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April 7, 2011

Roberts Professor Of Philosophy To Critique 'The Atheists' New Clothes'


 Dr. Koehl

Dr. Andrew Koehl’s April 14 Lecture, Based on His Upcoming Book, Takes on Dawkins, Hitchens, Harris


ROCHESTER, N.Y. – A rash of books authored by contemporary intellectuals challenging the validity of God and the legitimacy of faith have appeared in bookstores and on best-seller lists in recent years.  The best known – The God Delusion by Richard Dawkins, God is Not Great by Christopher Hitchens, and The End of Faith by Sam Harris – are about to receive a compelling, no-holds-barred critique from Roberts philosophy professor Dr. Andrew Koehl, who finds them and their authors “terribly naïve” regarding the nature and basis of belief.

Dr. Koehl, an associate professor in the Division of Religion and Humanities, will make his case Thursday, April 14, in a lecture titled:  “The Atheists’ New Clothes,” starting at 4:00 p.m. in the Merlin G. Smith Science Center Auditorium on the Roberts Wesleyan campus.  Dr. Koehl is completing a book by the same name.  His presentation is free and open to the public.  Visitors are asked to use the College’s Buffalo Road entrance.

The weaknesses Dr. Koehl finds in these popular contemporary atheistic assessments are many and varied.  They range from misunderstandings about “the relationship between faith and reason” and “the nature of evidence, justification, warrant and knowledge,” to an arbitrary “insistence that theistic belief is not warranted unless it is the result of a well-confirmed scientific hypothesis.”

We are no more exclusively intellectual beings than we are exclusively emotional beings, Dr. Koehl notes.  The authors’ attempts to explain God, faith and spirituality entirely in intellectual terms – without acknowledging or possessing a spiritual point of reference – assure their inability to “get under the skin” of their subject and, ultimately, the insufficiency of their arguments.

“Each of these authors attempts to undermine theism by giving naturalistic accounts of the origins and development of the world religions,” Dr. Koehl points out.  “What is clearly unjustified is the further claim made by these authors that their naturalistic explanations for religious phenomena are better than theistic alternatives.  Here they are clearly overreaching.  To those who have encountered God and come to believe in God … these naturalistic hypotheses will be found quite wanting.”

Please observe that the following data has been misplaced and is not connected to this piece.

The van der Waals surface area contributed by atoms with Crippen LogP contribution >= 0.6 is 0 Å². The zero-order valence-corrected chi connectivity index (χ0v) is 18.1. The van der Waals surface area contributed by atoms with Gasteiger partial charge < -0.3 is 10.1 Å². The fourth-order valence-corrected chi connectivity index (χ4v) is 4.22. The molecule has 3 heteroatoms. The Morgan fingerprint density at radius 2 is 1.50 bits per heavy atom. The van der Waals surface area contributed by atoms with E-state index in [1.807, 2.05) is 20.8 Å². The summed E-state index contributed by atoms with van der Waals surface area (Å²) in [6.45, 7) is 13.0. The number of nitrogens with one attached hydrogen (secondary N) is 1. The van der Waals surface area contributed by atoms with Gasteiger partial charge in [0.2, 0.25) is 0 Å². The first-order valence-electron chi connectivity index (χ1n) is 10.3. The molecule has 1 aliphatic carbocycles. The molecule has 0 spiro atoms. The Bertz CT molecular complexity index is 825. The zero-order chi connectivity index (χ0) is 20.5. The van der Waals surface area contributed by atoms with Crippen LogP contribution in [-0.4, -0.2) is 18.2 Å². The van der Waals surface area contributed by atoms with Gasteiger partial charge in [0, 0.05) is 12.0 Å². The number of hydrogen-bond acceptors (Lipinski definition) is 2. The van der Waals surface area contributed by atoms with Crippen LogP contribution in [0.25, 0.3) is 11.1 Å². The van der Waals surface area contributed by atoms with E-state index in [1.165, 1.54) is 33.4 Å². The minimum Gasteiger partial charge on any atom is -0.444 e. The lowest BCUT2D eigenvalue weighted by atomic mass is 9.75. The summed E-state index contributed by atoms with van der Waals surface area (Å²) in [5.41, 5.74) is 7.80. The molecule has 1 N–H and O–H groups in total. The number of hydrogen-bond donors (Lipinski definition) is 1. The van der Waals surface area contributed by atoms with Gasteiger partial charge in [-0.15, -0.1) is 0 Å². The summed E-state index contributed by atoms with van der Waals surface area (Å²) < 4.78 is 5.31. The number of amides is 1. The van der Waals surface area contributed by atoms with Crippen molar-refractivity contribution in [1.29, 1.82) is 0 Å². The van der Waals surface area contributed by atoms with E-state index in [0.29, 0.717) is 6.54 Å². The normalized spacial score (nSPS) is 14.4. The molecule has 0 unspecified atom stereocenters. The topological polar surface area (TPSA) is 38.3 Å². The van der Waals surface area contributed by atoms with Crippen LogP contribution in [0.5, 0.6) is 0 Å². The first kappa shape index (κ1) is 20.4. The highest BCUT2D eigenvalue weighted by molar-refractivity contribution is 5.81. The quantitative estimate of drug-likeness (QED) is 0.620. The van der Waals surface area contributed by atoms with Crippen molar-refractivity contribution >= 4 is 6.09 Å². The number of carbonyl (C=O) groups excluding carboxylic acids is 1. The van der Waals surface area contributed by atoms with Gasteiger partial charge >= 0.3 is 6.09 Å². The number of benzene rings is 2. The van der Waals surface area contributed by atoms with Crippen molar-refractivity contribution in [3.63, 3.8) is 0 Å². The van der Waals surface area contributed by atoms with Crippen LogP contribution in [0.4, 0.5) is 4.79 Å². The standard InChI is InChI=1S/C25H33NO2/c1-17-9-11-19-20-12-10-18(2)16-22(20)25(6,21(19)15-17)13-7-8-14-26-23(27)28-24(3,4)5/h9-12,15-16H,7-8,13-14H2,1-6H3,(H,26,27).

For more information about Dr. Koehl’s lecture, sponsored by Roberts Wesleyan’s Cultural Enrichment Committee, contact Dr. Peter Knapp, professor of education and head of the CEC.  He can be reached at:, or (585) 594 6562.


About Roberts Wesleyan College

With an enrollment of nearly 2,000 students and a tradition of excellence since 1866, Roberts Wesleyan College is a leader among liberal arts colleges with a Christian worldview.  The College offers more than 50 undergraduate programs, as well as graduate programs in education, school psychology, school counseling, health administration, health information administration, nursing education, nursing leadership & administration, social work, music education, strategic marketing, and strategic leadership.  Roberts Wesleyan also offers innovative undergraduate degree-completion programs for working adults in health administration, nursing, organizational management, and teacher education. 

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